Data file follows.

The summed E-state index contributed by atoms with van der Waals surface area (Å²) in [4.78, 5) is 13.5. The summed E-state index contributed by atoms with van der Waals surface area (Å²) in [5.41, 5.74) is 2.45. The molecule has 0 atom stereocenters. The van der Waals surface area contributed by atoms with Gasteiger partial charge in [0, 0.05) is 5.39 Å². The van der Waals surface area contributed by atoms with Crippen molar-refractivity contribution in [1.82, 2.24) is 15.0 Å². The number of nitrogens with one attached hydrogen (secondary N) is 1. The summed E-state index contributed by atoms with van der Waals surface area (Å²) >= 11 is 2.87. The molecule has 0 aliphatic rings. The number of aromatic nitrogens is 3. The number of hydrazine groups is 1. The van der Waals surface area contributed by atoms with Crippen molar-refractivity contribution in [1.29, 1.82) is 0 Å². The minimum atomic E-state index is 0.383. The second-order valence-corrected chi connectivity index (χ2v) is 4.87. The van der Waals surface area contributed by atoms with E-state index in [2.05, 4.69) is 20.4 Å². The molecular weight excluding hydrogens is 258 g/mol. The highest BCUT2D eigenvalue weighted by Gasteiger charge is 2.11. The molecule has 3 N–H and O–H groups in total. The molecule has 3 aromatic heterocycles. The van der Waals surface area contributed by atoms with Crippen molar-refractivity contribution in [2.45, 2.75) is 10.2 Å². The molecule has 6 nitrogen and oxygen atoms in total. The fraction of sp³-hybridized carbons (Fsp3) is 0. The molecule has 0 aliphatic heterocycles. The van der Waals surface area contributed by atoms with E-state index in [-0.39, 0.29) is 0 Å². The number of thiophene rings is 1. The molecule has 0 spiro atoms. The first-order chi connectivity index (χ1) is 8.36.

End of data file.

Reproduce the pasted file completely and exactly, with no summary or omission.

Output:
The summed E-state index contributed by atoms with van der Waals surface area (Å²) in [4.78, 5) is 13.5. The summed E-state index contributed by atoms with van der Waals surface area (Å²) in [5.41, 5.74) is 2.45. The molecule has 0 atom stereocenters. The van der Waals surface area contributed by atoms with Gasteiger partial charge in [0, 0.05) is 5.39 Å². The van der Waals surface area contributed by atoms with Crippen molar-refractivity contribution in [1.82, 2.24) is 15.0 Å². The number of nitrogens with one attached hydrogen (secondary N) is 1. The summed E-state index contributed by atoms with van der Waals surface area (Å²) >= 11 is 2.87. The molecule has 0 aliphatic rings. The number of aromatic nitrogens is 3. The number of hydrazine groups is 1. The van der Waals surface area contributed by atoms with Crippen molar-refractivity contribution in [1.29, 1.82) is 0 Å². The minimum atomic E-state index is 0.383. The second-order valence-corrected chi connectivity index (χ2v) is 4.87. The van der Waals surface area contributed by atoms with E-state index in [2.05, 4.69) is 20.4 Å². The molecular weight excluding hydrogens is 258 g/mol. The highest BCUT2D eigenvalue weighted by Gasteiger charge is 2.11. The molecule has 3 N–H and O–H groups in total. The molecule has 3 aromatic heterocycles. The van der Waals surface area contributed by atoms with Crippen molar-refractivity contribution in [2.45, 2.75) is 10.2 Å². The molecule has 6 nitrogen and oxygen atoms in total. The fraction of sp³-hybridized carbons (Fsp3) is 0. The molecule has 0 aliphatic heterocycles. The van der Waals surface area contributed by atoms with E-state index in [-0.39, 0.29) is 0 Å². The number of thiophene rings is 1. The molecule has 0 spiro atoms. The first-order chi connectivity index (χ1) is 8.36.